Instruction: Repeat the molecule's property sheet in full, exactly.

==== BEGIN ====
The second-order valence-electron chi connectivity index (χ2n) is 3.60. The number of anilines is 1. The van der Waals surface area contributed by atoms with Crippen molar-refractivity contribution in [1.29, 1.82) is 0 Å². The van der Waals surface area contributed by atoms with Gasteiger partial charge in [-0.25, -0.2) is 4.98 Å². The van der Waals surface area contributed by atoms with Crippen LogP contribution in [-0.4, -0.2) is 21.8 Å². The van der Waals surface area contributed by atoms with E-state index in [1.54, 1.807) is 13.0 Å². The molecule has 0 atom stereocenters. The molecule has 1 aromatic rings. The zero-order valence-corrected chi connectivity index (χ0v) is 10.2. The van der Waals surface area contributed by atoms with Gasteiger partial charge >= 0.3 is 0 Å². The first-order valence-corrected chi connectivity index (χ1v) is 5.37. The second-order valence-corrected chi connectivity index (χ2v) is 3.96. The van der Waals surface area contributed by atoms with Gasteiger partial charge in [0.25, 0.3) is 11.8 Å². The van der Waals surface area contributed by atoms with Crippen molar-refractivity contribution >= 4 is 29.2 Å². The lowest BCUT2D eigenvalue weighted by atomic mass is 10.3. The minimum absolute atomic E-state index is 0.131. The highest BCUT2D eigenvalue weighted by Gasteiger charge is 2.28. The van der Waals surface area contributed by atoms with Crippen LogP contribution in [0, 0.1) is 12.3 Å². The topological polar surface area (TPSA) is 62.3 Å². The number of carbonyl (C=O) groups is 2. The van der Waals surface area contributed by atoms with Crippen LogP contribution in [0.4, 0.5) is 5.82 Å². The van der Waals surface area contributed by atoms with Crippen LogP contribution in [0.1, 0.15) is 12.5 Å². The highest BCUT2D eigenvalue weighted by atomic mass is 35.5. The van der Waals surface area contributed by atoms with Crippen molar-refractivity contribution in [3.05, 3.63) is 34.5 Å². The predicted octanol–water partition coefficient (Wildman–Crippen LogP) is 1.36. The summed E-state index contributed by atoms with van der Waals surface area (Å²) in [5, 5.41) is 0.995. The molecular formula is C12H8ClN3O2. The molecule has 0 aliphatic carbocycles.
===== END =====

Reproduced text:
The second-order valence-electron chi connectivity index (χ2n) is 3.60. The number of anilines is 1. The van der Waals surface area contributed by atoms with Crippen molar-refractivity contribution in [1.29, 1.82) is 0 Å². The van der Waals surface area contributed by atoms with Gasteiger partial charge in [-0.25, -0.2) is 4.98 Å². The van der Waals surface area contributed by atoms with Crippen LogP contribution in [-0.4, -0.2) is 21.8 Å². The van der Waals surface area contributed by atoms with E-state index in [1.54, 1.807) is 13.0 Å². The molecule has 0 atom stereocenters. The molecule has 1 aromatic rings. The zero-order valence-corrected chi connectivity index (χ0v) is 10.2. The van der Waals surface area contributed by atoms with Gasteiger partial charge >= 0.3 is 0 Å². The first-order valence-corrected chi connectivity index (χ1v) is 5.37. The second-order valence-corrected chi connectivity index (χ2v) is 3.96. The van der Waals surface area contributed by atoms with Gasteiger partial charge in [0.25, 0.3) is 11.8 Å². The van der Waals surface area contributed by atoms with Crippen molar-refractivity contribution >= 4 is 29.2 Å². The lowest BCUT2D eigenvalue weighted by atomic mass is 10.3. The minimum absolute atomic E-state index is 0.131. The highest BCUT2D eigenvalue weighted by Gasteiger charge is 2.28. The van der Waals surface area contributed by atoms with Crippen LogP contribution in [0, 0.1) is 12.3 Å². The topological polar surface area (TPSA) is 62.3 Å². The number of carbonyl (C=O) groups is 2. The van der Waals surface area contributed by atoms with Crippen LogP contribution in [0.4, 0.5) is 5.82 Å². The van der Waals surface area contributed by atoms with Crippen LogP contribution in [0.1, 0.15) is 12.5 Å². The highest BCUT2D eigenvalue weighted by atomic mass is 35.5. The van der Waals surface area contributed by atoms with Crippen molar-refractivity contribution in [3.05, 3.63) is 34.5 Å². The predicted octanol–water partition coefficient (Wildman–Crippen LogP) is 1.36. The summed E-state index contributed by atoms with van der Waals surface area (Å²) in [5, 5.41) is 0.995. The molecular formula is C12H8ClN3O2. The molecule has 0 aliphatic carbocycles.